After discovering the miracles that are Japanese car kits, I told myself that I would never go back to building plebeian American-made model kits. Revell was actually the reason I stayed away from building vehicles like cars for so long. I remember the first time I tried one when I was in middle school was an Audi R8 from them – an absolute nightmare. Japanese kits are leaps and bounds more builder-friendly, with better parts fitment and material quality. That being said though, I wasn’t left with much choice when the major Japanese companies didn’t make an Eclipse, and the iconic Fast Eclipse was on sale from Revell at around $15 USD.
I didn’t plan on building another GT-R so soon – I wanted to wait a while to better my skills and really see the difference between a better built GT-R and the old R32 that was my first recent dabble into car kits and just enough of a failure to be considered a learning experience. I’ve been eyeing this kit up for a while at my local hobby shop for a while though and just couldn’t resist anymore when I recently really got the itch to build.
Another seemingly random build straight out of left field – again, because it isn’t my kit. I’ve always liked to keep my project lineups pretty uniform – if I’m currently working on a HG All Gundam Project collection, I’m only collecting kits that fit that bill. The irony comes in that after I finished this kit, I realized it actually slots really well into a collection lineup that I’ve long since abandoned building – my 1/100 Customs category, of painted and mildly customized non-MG 1/100 kits.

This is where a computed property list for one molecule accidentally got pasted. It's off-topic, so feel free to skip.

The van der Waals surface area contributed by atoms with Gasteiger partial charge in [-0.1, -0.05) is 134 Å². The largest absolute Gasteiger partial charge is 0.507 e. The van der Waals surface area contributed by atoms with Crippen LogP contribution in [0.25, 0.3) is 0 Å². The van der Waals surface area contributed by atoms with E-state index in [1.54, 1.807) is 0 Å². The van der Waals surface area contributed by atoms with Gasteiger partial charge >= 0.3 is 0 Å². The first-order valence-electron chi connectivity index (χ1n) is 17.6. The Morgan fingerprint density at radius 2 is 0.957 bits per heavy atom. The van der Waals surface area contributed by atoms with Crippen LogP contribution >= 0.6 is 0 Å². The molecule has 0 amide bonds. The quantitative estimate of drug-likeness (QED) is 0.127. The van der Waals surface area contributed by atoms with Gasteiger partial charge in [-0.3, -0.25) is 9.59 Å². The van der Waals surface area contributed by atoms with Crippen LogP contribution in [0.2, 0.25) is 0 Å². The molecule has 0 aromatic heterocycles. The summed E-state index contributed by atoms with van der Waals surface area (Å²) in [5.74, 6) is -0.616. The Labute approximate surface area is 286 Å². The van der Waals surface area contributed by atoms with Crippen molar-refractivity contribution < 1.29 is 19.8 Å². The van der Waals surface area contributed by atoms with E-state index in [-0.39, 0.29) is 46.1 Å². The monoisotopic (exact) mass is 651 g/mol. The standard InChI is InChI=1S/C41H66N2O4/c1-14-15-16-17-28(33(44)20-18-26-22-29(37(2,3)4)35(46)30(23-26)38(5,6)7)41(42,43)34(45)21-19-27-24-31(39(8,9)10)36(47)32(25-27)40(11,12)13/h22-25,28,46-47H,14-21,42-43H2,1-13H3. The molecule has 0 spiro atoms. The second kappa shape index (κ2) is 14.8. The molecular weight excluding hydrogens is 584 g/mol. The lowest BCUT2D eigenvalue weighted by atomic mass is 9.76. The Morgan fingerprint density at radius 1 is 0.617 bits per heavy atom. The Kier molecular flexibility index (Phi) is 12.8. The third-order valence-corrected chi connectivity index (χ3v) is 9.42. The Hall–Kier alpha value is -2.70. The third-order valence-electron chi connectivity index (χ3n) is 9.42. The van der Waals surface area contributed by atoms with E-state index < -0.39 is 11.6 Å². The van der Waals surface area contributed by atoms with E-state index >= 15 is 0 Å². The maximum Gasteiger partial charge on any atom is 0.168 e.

First off – not my car, not my model. You’d catch me setting my house on fire before you see me invest any serious money in any fabulous German engineering, much less a Porsche. I’ll concede that they’re nice cars – no doubt a symbol of wealth and status and have the performance to back up their name – but if you ever gave me the choice between a Carrera GT or my Hyundai, I’d take the Carrera immediately. It’d be promptly sold, and the money used to buy a ’17 NSX, 3 or 4 GT-R’s (one for me, two or three for my pals), an STi and a GT86, and maybe a warehouse garage to build said cars.
I’m not usually one to buy things I can otherwise build on my own – even if the pre-built stuff is super cheap and uses more expensive materials than the plastic models I usually fancy. There comes a time, however, when you would like to build an iconic model from cinema but the means are either simply too cost-prohibitive or out of your skill level. This is one such case – call me a child for liking a design from The Fast and Furious: Tokyo Drift – it still won’t change my mind on this being a kickass 350Z.